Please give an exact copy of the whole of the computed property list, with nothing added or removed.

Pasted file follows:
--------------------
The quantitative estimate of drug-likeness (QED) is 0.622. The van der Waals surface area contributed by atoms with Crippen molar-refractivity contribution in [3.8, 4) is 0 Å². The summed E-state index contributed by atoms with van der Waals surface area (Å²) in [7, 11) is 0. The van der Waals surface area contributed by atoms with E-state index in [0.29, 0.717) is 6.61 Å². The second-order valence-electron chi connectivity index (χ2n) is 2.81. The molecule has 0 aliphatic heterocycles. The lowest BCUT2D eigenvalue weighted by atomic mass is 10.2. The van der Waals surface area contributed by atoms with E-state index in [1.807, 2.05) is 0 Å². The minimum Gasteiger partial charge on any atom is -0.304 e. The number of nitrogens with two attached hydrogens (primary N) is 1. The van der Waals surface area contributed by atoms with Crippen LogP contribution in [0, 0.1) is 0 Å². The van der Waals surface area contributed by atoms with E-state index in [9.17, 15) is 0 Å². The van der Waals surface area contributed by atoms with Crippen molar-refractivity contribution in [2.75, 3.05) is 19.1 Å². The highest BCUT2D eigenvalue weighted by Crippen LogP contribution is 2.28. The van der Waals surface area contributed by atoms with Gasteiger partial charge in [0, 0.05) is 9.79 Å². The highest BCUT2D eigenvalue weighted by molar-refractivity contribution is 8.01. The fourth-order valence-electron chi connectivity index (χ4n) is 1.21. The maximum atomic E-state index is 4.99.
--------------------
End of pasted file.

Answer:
The quantitative estimate of drug-likeness (QED) is 0.622. The van der Waals surface area contributed by atoms with Crippen molar-refractivity contribution in [3.8, 4) is 0 Å². The summed E-state index contributed by atoms with van der Waals surface area (Å²) in [7, 11) is 0. The van der Waals surface area contributed by atoms with E-state index in [0.29, 0.717) is 6.61 Å². The second-order valence-electron chi connectivity index (χ2n) is 2.81. The molecule has 0 aliphatic heterocycles. The lowest BCUT2D eigenvalue weighted by atomic mass is 10.2. The van der Waals surface area contributed by atoms with E-state index in [1.807, 2.05) is 0 Å². The minimum Gasteiger partial charge on any atom is -0.304 e. The number of nitrogens with two attached hydrogens (primary N) is 1. The van der Waals surface area contributed by atoms with Crippen LogP contribution in [0, 0.1) is 0 Å². The van der Waals surface area contributed by atoms with E-state index in [9.17, 15) is 0 Å². The van der Waals surface area contributed by atoms with Crippen molar-refractivity contribution in [2.75, 3.05) is 19.1 Å². The highest BCUT2D eigenvalue weighted by Crippen LogP contribution is 2.28. The van der Waals surface area contributed by atoms with Gasteiger partial charge in [0, 0.05) is 9.79 Å². The highest BCUT2D eigenvalue weighted by molar-refractivity contribution is 8.01. The fourth-order valence-electron chi connectivity index (χ4n) is 1.21. The maximum atomic E-state index is 4.99.